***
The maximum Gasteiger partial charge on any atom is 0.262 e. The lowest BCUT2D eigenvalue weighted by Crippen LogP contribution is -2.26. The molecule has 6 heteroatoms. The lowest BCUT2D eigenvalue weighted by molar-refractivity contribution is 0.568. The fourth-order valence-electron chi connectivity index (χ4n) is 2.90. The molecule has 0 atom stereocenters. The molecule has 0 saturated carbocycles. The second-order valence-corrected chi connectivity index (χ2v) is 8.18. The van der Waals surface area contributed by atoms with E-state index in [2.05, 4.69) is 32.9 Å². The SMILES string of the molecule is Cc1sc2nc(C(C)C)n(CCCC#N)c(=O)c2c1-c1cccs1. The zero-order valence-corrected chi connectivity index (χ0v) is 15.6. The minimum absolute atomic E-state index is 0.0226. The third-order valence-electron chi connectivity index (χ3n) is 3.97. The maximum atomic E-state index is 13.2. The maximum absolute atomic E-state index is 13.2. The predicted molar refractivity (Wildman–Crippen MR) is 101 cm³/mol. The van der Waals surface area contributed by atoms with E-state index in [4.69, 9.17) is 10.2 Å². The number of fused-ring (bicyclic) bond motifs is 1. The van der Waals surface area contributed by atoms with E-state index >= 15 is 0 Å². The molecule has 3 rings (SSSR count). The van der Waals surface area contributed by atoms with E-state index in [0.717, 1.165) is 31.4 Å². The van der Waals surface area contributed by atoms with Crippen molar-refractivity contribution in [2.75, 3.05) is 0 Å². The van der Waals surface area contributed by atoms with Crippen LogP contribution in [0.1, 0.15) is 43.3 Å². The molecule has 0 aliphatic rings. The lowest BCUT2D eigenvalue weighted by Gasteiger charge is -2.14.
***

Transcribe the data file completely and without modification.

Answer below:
The maximum Gasteiger partial charge on any atom is 0.262 e. The lowest BCUT2D eigenvalue weighted by Crippen LogP contribution is -2.26. The molecule has 6 heteroatoms. The lowest BCUT2D eigenvalue weighted by molar-refractivity contribution is 0.568. The fourth-order valence-electron chi connectivity index (χ4n) is 2.90. The molecule has 0 atom stereocenters. The molecule has 0 saturated carbocycles. The second-order valence-corrected chi connectivity index (χ2v) is 8.18. The van der Waals surface area contributed by atoms with E-state index in [2.05, 4.69) is 32.9 Å². The SMILES string of the molecule is Cc1sc2nc(C(C)C)n(CCCC#N)c(=O)c2c1-c1cccs1. The zero-order valence-corrected chi connectivity index (χ0v) is 15.6. The minimum absolute atomic E-state index is 0.0226. The third-order valence-electron chi connectivity index (χ3n) is 3.97. The maximum atomic E-state index is 13.2. The maximum absolute atomic E-state index is 13.2. The predicted molar refractivity (Wildman–Crippen MR) is 101 cm³/mol. The van der Waals surface area contributed by atoms with E-state index in [4.69, 9.17) is 10.2 Å². The number of fused-ring (bicyclic) bond motifs is 1. The van der Waals surface area contributed by atoms with E-state index >= 15 is 0 Å². The molecule has 3 rings (SSSR count). The van der Waals surface area contributed by atoms with E-state index in [0.717, 1.165) is 31.4 Å². The van der Waals surface area contributed by atoms with Crippen molar-refractivity contribution in [2.75, 3.05) is 0 Å². The van der Waals surface area contributed by atoms with Crippen LogP contribution in [0.1, 0.15) is 43.3 Å². The molecule has 0 aliphatic rings. The lowest BCUT2D eigenvalue weighted by Gasteiger charge is -2.14.